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Barneman v. Int'l Longshoremen's Ass'n, Local 1423

Feb 12, 2020
CIVIL ACTION NO. 2:17-cv-00051 (S.D. Ga. Feb. 12, 2020)


CIVIL ACTION NO. 2:17-cv-00051




This action concerns the enforcement of a "no personal items" policy, pursuant to which Plaintiff Rayfield L. Barneman was prohibited from bringing a seat cushion with him into automobiles that he had to drive while he was working at the Port of Brunswick. (See Doc. 5.) Plaintiff filed his Amended Complaint on May 22, 2017, alleging that, as a result of the policy, he was discriminated against because of his disability and age in violation of the Americans with Disabilities Act ("ADA") and the Age Discrimination in Employment Act of 1967 ("ADEA"), respectively. (Id. at p. 5.) In support of his ADA claim, Plaintiff asserts that Defendants failed to provide him with a reasonable accommodation for his medical condition because they did not permit him to keep his seat cushion with him while he was on the job. (Doc. 73, pp. 3-5.) For his ADEA claim, Plaintiff identifies one younger employee who he claims was allowed "to carry his back pack" into vehicles without being terminated. (Doc. 5, p. 5.)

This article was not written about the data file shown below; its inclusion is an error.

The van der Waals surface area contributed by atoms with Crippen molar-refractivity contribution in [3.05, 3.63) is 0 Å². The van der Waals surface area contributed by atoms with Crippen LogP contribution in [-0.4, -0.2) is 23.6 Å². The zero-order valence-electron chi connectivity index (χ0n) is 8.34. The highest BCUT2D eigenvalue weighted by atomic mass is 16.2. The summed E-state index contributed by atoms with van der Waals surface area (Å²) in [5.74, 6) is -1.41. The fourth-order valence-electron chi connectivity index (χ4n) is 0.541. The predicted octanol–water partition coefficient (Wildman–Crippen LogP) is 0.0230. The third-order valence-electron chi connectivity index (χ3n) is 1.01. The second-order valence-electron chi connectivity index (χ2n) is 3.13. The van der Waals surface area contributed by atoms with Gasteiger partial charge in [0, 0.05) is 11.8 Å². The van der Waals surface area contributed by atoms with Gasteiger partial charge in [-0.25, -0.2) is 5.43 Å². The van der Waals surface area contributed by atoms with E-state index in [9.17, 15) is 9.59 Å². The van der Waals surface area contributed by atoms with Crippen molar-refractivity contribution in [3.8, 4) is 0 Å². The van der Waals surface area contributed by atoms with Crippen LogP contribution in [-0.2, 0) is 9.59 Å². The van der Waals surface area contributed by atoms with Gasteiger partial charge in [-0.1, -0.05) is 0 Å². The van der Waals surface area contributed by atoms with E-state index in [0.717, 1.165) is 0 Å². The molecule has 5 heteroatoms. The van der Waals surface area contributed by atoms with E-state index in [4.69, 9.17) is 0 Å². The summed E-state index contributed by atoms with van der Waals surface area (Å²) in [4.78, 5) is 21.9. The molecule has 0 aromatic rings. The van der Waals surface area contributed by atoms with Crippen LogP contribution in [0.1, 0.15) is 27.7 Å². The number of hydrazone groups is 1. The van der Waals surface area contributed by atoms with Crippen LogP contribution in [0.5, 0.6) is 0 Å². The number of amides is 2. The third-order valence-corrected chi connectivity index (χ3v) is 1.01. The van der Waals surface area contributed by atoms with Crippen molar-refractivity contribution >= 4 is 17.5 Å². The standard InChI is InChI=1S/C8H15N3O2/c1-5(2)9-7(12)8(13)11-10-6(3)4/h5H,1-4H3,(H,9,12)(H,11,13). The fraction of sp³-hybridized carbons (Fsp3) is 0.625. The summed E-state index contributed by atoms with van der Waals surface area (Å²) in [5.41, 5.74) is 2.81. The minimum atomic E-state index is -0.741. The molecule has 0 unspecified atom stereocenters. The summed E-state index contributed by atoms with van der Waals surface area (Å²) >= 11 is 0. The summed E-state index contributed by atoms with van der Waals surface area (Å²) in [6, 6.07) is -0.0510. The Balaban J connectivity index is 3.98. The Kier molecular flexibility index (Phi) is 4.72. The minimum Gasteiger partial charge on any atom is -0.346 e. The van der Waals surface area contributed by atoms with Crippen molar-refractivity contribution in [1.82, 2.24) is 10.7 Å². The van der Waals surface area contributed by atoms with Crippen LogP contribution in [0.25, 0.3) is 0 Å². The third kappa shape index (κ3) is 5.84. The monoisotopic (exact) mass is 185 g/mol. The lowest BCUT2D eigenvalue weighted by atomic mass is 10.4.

Plaintiff initiated this case pro se by filing an original Complaint and then, nineteen days later and prior to serving any of the Defendants, filing an Amended Complaint. (Docs. 1, 5.) Several months later he retained his present legal counsel, who then filed what purports to be a "Second Amended Complaint," (doc. 16). Notwithstanding the fact that, per Fed. R. Civ. P. 15(a)(2), an amendment to a complaint in this context is permitted "only with the opposing party's written consent or the court's leave," Plaintiff never sought leave from the Court and has not indicated that written consent was obtained from the opposing parties. The "Second Amended Complaint" is further deficient because, other than introductory language, it is comprised exclusively of four numbered paragraphs that Plaintiff states he is thereby "add[ing]" to the Amended Complaint. (Id.) Given the assertion that Plaintiff wishes to "add" to the Amended Complaint and in light of the lack of critical pleadings (such as the basis of this Court's jurisdiction) in the "Second Amended Complaint," the Court deems this to have been intended as a supplemental complaint rather than an amended complaint. See Fed. R. Civ. P. 15(d) ("On motion and reasonable notice, the court may, on just terms, permit a party to serve a supplemental pleading setting out any transaction, occurrence, or event that happened after the date of the pleading to be supplemented."); see also, Lowery v. Ala. Power Co., 483 F.3d 1184, 1187 (11th Cir. 2007) ("[A]n amended complaint supersedes the initial complaint and becomes the operative pleading in the case."). Put another way, even assuming Plaintiff had obtained the necessary consent or leave to file this document as an amended complaint, it would have become the operative pleading in this case and would divest the Court of jurisdiction and void Plaintiff's prior allegations, an outcome the Court assumes was not intended by Plaintiff or his counsel. Plaintiff's proposed Second Amended Complaint supplements the existing Complaint by adding allegations (and exhibits) concerning the proceedings before the EEOC, which took place after his original Complaint and Amended Complaint were filed. None of the Defendants have objected to the filing of these new allegations and exhibits, and in fact some Defendants have referenced them in their Motions and other filings. (See, e.g., Doc. 71-15, p. 9.) Accordingly, the Court will treat Plaintiff's "Second Amended Complaint," (doc. 16), as a supplemental pleading to his Amended Complaint, (doc. 5), and the Court will continue to refer to the Amended Complaint, (id.), as the operative pleading in the case.